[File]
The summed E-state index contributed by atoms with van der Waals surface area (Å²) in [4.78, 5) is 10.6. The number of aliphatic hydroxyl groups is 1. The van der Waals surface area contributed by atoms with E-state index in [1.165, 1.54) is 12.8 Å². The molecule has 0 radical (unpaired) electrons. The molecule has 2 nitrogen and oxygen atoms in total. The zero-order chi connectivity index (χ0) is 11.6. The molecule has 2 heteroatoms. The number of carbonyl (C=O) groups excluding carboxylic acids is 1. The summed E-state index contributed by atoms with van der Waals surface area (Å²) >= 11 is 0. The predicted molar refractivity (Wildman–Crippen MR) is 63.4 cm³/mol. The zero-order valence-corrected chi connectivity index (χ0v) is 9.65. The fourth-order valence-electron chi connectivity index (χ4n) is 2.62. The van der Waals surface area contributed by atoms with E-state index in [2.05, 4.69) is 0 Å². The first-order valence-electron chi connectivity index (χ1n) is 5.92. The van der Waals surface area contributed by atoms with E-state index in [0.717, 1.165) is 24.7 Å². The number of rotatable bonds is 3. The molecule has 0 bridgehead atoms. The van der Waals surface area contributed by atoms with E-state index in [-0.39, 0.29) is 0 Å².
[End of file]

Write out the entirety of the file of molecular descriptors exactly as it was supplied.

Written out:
The summed E-state index contributed by atoms with van der Waals surface area (Å²) in [4.78, 5) is 10.6. The number of aliphatic hydroxyl groups is 1. The van der Waals surface area contributed by atoms with E-state index in [1.165, 1.54) is 12.8 Å². The molecule has 0 radical (unpaired) electrons. The molecule has 2 nitrogen and oxygen atoms in total. The zero-order chi connectivity index (χ0) is 11.6. The molecule has 2 heteroatoms. The number of carbonyl (C=O) groups excluding carboxylic acids is 1. The summed E-state index contributed by atoms with van der Waals surface area (Å²) >= 11 is 0. The predicted molar refractivity (Wildman–Crippen MR) is 63.4 cm³/mol. The zero-order valence-corrected chi connectivity index (χ0v) is 9.65. The fourth-order valence-electron chi connectivity index (χ4n) is 2.62. The van der Waals surface area contributed by atoms with E-state index in [2.05, 4.69) is 0 Å². The first-order valence-electron chi connectivity index (χ1n) is 5.92. The van der Waals surface area contributed by atoms with E-state index in [0.717, 1.165) is 24.7 Å². The number of rotatable bonds is 3. The molecule has 0 bridgehead atoms. The van der Waals surface area contributed by atoms with E-state index in [-0.39, 0.29) is 0 Å².